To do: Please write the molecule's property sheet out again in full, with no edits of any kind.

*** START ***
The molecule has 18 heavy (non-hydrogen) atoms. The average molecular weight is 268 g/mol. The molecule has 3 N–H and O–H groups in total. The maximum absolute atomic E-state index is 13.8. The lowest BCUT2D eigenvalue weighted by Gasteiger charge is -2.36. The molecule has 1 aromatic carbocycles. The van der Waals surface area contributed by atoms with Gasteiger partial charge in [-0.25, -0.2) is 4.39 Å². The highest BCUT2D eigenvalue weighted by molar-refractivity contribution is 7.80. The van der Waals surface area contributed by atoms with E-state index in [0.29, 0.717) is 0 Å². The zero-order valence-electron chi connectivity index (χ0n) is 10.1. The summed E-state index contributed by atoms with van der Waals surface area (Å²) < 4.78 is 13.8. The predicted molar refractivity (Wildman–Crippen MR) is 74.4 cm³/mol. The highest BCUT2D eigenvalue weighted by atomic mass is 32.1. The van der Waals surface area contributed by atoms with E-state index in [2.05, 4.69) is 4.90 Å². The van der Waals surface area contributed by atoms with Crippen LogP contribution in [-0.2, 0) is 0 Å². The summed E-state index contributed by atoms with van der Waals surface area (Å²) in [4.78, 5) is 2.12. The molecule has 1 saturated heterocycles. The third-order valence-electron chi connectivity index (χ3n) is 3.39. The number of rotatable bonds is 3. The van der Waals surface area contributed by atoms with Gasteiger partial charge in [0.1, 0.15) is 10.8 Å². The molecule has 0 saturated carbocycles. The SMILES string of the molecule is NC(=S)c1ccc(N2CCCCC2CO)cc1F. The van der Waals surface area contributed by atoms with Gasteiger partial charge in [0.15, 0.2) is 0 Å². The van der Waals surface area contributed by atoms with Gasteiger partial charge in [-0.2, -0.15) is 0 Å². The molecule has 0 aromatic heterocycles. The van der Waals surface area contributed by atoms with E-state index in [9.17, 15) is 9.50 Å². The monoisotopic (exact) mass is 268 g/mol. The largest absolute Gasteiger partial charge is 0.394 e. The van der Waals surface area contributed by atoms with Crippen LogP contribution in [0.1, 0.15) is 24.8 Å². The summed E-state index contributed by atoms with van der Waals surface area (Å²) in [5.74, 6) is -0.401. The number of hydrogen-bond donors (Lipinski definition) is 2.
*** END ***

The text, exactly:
The molecule has 18 heavy (non-hydrogen) atoms. The average molecular weight is 268 g/mol. The molecule has 3 N–H and O–H groups in total. The maximum absolute atomic E-state index is 13.8. The lowest BCUT2D eigenvalue weighted by Gasteiger charge is -2.36. The molecule has 1 aromatic carbocycles. The van der Waals surface area contributed by atoms with Gasteiger partial charge in [-0.25, -0.2) is 4.39 Å². The highest BCUT2D eigenvalue weighted by molar-refractivity contribution is 7.80. The van der Waals surface area contributed by atoms with E-state index in [0.29, 0.717) is 0 Å². The zero-order valence-electron chi connectivity index (χ0n) is 10.1. The summed E-state index contributed by atoms with van der Waals surface area (Å²) < 4.78 is 13.8. The predicted molar refractivity (Wildman–Crippen MR) is 74.4 cm³/mol. The highest BCUT2D eigenvalue weighted by atomic mass is 32.1. The van der Waals surface area contributed by atoms with E-state index in [2.05, 4.69) is 4.90 Å². The van der Waals surface area contributed by atoms with Crippen LogP contribution in [-0.2, 0) is 0 Å². The summed E-state index contributed by atoms with van der Waals surface area (Å²) in [4.78, 5) is 2.12. The molecule has 1 saturated heterocycles. The third-order valence-electron chi connectivity index (χ3n) is 3.39. The number of rotatable bonds is 3. The van der Waals surface area contributed by atoms with Gasteiger partial charge in [0.1, 0.15) is 10.8 Å². The molecule has 0 saturated carbocycles. The SMILES string of the molecule is NC(=S)c1ccc(N2CCCCC2CO)cc1F. The van der Waals surface area contributed by atoms with Gasteiger partial charge in [0.15, 0.2) is 0 Å². The van der Waals surface area contributed by atoms with Gasteiger partial charge in [-0.2, -0.15) is 0 Å². The molecule has 0 aromatic heterocycles. The van der Waals surface area contributed by atoms with E-state index in [9.17, 15) is 9.50 Å². The monoisotopic (exact) mass is 268 g/mol. The largest absolute Gasteiger partial charge is 0.394 e. The van der Waals surface area contributed by atoms with Crippen LogP contribution in [0.1, 0.15) is 24.8 Å². The summed E-state index contributed by atoms with van der Waals surface area (Å²) in [5.74, 6) is -0.401. The number of hydrogen-bond donors (Lipinski definition) is 2.